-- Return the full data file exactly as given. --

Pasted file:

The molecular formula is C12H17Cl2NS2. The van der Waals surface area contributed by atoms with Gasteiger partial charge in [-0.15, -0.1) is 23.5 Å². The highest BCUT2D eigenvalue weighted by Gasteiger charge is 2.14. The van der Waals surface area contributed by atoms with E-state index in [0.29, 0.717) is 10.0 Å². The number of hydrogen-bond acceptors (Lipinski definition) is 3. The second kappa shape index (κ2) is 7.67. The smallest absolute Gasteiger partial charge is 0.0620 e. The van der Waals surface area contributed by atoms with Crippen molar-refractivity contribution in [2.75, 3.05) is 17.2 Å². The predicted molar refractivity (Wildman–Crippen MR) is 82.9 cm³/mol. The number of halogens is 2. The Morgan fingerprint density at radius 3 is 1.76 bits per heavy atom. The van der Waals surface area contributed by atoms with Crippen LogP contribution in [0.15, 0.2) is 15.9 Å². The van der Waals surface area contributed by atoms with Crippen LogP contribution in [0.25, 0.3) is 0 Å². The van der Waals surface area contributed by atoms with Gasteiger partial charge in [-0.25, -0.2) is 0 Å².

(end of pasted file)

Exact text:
The molecular formula is C12H17Cl2NS2. The van der Waals surface area contributed by atoms with Gasteiger partial charge in [-0.15, -0.1) is 23.5 Å². The highest BCUT2D eigenvalue weighted by Gasteiger charge is 2.14. The van der Waals surface area contributed by atoms with E-state index in [0.29, 0.717) is 10.0 Å². The number of hydrogen-bond acceptors (Lipinski definition) is 3. The second kappa shape index (κ2) is 7.67. The smallest absolute Gasteiger partial charge is 0.0620 e. The van der Waals surface area contributed by atoms with Crippen molar-refractivity contribution in [2.75, 3.05) is 17.2 Å². The predicted molar refractivity (Wildman–Crippen MR) is 82.9 cm³/mol. The number of halogens is 2. The Morgan fingerprint density at radius 3 is 1.76 bits per heavy atom. The van der Waals surface area contributed by atoms with Crippen LogP contribution in [0.15, 0.2) is 15.9 Å². The van der Waals surface area contributed by atoms with Crippen LogP contribution in [0.25, 0.3) is 0 Å². The van der Waals surface area contributed by atoms with Gasteiger partial charge in [-0.25, -0.2) is 0 Å².